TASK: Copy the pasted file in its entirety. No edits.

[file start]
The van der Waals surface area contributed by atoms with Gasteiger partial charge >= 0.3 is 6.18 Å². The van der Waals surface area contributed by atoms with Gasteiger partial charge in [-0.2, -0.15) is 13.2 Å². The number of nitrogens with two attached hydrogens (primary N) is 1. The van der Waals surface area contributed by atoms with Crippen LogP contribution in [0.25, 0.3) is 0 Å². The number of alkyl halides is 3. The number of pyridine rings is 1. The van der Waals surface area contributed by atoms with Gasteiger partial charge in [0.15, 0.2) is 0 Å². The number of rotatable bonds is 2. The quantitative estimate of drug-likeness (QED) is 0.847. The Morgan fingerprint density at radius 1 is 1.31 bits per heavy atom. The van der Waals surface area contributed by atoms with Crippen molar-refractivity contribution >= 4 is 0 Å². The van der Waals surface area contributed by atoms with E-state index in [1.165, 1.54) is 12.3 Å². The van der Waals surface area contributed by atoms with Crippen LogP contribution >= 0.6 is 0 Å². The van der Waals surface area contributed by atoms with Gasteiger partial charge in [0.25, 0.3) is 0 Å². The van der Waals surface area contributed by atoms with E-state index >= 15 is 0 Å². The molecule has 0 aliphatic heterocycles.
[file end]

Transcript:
The van der Waals surface area contributed by atoms with Gasteiger partial charge >= 0.3 is 6.18 Å². The van der Waals surface area contributed by atoms with Gasteiger partial charge in [-0.2, -0.15) is 13.2 Å². The number of nitrogens with two attached hydrogens (primary N) is 1. The van der Waals surface area contributed by atoms with Crippen LogP contribution in [0.25, 0.3) is 0 Å². The number of alkyl halides is 3. The number of pyridine rings is 1. The van der Waals surface area contributed by atoms with Gasteiger partial charge in [0.15, 0.2) is 0 Å². The number of rotatable bonds is 2. The quantitative estimate of drug-likeness (QED) is 0.847. The Morgan fingerprint density at radius 1 is 1.31 bits per heavy atom. The van der Waals surface area contributed by atoms with Crippen molar-refractivity contribution >= 4 is 0 Å². The van der Waals surface area contributed by atoms with E-state index in [1.165, 1.54) is 12.3 Å². The van der Waals surface area contributed by atoms with Crippen LogP contribution >= 0.6 is 0 Å². The van der Waals surface area contributed by atoms with Gasteiger partial charge in [0.25, 0.3) is 0 Å². The van der Waals surface area contributed by atoms with E-state index >= 15 is 0 Å². The molecule has 0 aliphatic heterocycles.